Tomato sausage fennel soup

A hearty tomato soup for a day made soggy by a 'wintry mix.'

The Kitchen Paper
Start with a base of classic tomato soup and add spicy sausage and fennel to boost the flavors.

Should we talk about soup? Yes!

I went out to dinner with friends last weekend and the soup special on the menu was exactly this: tomato soup with sausage and fennel!

Obviously we ordered it (in addition to our burgers, obviously). TASTY! I basically used my classic tomato soup recipe, but with a few notable swaps! If there was a comfort soup made for cold weather ... this might just be it.

Tomato sausage fennel soup
Makes 2 quarts

1/2 lb. spicy italian sausage
1/2 medium sized onion, chopped
1 head of fennel, chopped
1 bay leaf
2 30-ounce cans tomato puree* (or two quarts of tomato juice)
4 tablespoons flour
2 tablespoone butter, room temperature
3/4 teaspoon salt
1/4 teaspoon black pepper
1 teaspoon sugar

1. In a heavy pot over medium-high heat, cook the sausage. Use a spatula to break it into small pieces, and let some pieces darken significantly. Once the meat is cooked through, use a slotted spoon to remove the meat, leaving the grease in the pot.

2. Lower the heat to medium, and add the onion and fennel to the pot. Cook, stirring ocassionally, until the fennel has softened (about 10 minutes).

3. Add the bay leaf and tomato puree. Bring to a simmer and cook for 15 minutes.

4. Remove the bay leaf, and blend the soup until smooth. Put through a fine mesh sieve or food mill.

5. Rub flour and butter together into a smooth paste, and thin with a cup of the tomato mixture. Add to boiling soup and stir constantly.

6. Boil for a couple of minutes to cook flour.

7. Once the soup is thickened, add the salt, pepper, and sugar. Serve immediately, topped with fresh parmesan cheese and extra sausage, or store in an airtight container.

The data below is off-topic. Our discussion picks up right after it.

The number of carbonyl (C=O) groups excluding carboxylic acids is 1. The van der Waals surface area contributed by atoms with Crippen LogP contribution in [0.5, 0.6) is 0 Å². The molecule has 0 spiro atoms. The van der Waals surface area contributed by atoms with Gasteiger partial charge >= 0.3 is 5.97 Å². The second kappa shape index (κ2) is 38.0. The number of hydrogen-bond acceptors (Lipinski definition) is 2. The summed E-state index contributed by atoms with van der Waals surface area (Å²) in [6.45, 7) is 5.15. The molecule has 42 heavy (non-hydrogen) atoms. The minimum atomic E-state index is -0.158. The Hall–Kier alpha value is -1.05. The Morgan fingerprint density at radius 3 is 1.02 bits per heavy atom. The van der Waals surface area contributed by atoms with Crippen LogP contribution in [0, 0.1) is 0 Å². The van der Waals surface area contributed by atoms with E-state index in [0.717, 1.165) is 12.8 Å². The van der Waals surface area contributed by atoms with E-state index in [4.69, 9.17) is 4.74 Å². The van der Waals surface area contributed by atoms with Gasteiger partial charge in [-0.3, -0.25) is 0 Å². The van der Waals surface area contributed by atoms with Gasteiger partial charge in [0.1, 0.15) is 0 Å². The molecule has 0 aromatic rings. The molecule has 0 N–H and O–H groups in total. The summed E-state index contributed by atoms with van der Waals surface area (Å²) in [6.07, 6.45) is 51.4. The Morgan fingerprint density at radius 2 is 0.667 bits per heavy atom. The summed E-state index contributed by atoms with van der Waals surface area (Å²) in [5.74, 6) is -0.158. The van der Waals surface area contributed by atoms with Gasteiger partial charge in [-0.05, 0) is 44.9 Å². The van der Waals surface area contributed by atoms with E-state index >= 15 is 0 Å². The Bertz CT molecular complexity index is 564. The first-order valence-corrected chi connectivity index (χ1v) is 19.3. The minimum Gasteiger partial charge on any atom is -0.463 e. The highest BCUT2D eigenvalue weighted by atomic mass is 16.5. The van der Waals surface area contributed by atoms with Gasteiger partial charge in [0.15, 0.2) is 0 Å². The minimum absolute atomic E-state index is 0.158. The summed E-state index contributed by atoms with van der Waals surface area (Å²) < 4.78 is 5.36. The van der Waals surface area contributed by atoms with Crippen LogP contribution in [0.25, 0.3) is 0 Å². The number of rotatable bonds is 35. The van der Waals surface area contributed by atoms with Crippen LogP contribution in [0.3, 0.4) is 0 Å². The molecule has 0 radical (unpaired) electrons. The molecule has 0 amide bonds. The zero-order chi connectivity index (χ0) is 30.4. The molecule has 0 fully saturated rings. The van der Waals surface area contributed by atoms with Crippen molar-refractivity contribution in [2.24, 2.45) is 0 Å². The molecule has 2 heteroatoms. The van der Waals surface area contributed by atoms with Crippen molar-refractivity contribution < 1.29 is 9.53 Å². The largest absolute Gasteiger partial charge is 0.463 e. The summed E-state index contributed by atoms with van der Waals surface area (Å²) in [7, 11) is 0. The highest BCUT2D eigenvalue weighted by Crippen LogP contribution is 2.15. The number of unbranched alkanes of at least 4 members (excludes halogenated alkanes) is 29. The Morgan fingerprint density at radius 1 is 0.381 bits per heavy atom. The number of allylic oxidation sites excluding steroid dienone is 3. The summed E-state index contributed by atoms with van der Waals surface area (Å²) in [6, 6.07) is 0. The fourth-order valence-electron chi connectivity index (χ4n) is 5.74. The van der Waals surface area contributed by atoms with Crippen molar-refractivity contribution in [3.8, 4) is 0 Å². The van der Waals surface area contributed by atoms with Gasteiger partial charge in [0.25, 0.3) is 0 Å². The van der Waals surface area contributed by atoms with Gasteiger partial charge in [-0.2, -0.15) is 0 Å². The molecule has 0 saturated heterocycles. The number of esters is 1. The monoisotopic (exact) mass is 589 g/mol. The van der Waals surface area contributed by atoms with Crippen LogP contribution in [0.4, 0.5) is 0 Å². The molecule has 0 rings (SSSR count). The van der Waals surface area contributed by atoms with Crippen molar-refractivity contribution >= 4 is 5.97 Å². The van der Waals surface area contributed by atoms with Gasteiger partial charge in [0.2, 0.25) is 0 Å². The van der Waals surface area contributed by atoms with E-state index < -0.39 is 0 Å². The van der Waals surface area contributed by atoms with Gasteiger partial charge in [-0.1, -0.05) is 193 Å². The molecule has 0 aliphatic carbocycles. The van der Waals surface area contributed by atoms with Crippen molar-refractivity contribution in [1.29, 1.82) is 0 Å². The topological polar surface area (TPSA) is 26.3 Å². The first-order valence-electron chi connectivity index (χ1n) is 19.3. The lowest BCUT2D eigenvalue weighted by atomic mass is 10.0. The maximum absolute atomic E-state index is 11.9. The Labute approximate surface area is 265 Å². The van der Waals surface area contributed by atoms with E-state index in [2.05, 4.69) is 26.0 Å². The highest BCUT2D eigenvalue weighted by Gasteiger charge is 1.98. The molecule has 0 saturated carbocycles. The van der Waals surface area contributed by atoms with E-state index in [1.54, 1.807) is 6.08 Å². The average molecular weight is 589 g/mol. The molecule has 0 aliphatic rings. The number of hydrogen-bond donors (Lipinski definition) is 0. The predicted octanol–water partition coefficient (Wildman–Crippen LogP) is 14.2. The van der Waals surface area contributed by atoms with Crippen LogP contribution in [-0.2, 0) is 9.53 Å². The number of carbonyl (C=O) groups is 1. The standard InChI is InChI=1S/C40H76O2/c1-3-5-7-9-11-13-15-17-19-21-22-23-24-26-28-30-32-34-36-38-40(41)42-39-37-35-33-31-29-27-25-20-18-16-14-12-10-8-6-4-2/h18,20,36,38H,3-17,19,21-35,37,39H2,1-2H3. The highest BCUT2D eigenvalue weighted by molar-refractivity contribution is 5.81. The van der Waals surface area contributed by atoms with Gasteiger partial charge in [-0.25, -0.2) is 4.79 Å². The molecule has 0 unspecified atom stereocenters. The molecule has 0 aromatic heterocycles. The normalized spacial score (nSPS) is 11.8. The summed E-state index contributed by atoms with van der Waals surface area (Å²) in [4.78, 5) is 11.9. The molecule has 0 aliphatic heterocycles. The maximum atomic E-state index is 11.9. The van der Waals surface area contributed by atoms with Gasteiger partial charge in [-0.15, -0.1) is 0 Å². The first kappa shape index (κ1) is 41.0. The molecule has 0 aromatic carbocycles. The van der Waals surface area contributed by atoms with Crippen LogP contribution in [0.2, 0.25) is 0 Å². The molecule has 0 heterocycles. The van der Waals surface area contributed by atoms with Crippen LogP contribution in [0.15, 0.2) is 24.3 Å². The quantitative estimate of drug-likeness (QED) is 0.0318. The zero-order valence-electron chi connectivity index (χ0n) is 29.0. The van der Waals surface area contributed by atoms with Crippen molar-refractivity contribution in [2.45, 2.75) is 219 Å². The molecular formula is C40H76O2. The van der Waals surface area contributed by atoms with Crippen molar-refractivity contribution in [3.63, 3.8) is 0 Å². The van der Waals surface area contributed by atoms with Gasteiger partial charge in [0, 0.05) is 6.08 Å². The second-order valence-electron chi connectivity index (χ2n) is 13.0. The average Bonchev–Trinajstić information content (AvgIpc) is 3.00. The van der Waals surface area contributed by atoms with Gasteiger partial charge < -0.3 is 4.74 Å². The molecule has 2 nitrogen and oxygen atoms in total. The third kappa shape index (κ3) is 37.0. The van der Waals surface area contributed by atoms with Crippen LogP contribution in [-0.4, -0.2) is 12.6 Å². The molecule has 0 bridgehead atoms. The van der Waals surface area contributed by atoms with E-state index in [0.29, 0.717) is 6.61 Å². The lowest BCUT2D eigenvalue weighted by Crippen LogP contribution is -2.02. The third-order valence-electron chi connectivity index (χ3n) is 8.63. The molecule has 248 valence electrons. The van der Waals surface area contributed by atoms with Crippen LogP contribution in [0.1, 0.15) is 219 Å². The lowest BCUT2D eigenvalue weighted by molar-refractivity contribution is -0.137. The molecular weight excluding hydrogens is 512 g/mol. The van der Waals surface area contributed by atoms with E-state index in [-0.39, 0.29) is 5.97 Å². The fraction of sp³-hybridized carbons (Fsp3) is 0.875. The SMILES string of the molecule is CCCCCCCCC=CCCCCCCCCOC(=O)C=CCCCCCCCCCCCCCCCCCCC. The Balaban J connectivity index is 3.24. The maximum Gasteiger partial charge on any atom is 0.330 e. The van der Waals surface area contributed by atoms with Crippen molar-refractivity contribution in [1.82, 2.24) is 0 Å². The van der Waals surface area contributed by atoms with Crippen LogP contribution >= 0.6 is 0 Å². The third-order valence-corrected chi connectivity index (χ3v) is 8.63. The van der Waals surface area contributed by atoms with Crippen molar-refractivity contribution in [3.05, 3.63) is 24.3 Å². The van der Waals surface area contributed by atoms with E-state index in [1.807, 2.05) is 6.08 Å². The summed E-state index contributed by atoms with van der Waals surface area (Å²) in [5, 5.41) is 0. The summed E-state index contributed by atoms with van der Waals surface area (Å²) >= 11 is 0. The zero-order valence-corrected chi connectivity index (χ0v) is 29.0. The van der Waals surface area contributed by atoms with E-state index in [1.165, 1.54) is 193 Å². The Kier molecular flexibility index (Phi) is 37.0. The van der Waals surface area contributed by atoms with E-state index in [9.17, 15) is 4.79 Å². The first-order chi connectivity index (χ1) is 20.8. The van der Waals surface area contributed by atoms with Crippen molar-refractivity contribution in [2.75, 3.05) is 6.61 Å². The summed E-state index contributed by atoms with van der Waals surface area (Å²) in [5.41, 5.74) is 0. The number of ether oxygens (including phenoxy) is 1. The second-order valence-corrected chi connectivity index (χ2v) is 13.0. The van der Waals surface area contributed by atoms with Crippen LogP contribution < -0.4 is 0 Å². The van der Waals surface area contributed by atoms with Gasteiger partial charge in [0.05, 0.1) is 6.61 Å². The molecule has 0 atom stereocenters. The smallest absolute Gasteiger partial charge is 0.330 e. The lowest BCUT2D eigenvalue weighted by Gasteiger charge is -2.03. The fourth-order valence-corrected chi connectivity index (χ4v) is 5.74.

Notes: I used canned diced tomatoes and pureed them in the blender before starting.

Related post on The Kitchen Paper: Classic tomato soup

You've read  of  free articles. Subscribe to continue.

Dear Reader,

About a year ago, I happened upon this statement about the Monitor in the Harvard Business Review – under the charming heading of “do things that don’t interest you”:

“Many things that end up” being meaningful, writes social scientist Joseph Grenny, “have come from conference workshops, articles, or online videos that began as a chore and ended with an insight. My work in Kenya, for example, was heavily influenced by a Christian Science Monitor article I had forced myself to read 10 years earlier. Sometimes, we call things ‘boring’ simply because they lie outside the box we are currently in.”

If you were to come up with a punchline to a joke about the Monitor, that would probably be it. We’re seen as being global, fair, insightful, and perhaps a bit too earnest. We’re the bran muffin of journalism.

But you know what? We change lives. And I’m going to argue that we change lives precisely because we force open that too-small box that most human beings think they live in.

The Monitor is a peculiar little publication that’s hard for the world to figure out. We’re run by a church, but we’re not only for church members and we’re not about converting people. We’re known as being fair even as the world becomes as polarized as at any time since the newspaper’s founding in 1908.

We have a mission beyond circulation, we want to bridge divides. We’re about kicking down the door of thought everywhere and saying, “You are bigger and more capable than you realize. And we can prove it.”

If you’re looking for bran muffin journalism, you can subscribe to the Monitor for $15. You’ll get the Monitor Weekly magazine, the Monitor Daily email, and unlimited access to CSMonitor.com.

QR Code to Tomato sausage fennel soup
Read this article in
https://www.csmonitor.com/The-Culture/Food/Stir-It-Up/2015/1229/Tomato-sausage-fennel-soup
QR Code to Subscription page
Start your subscription today
https://www.csmonitor.com/subscribe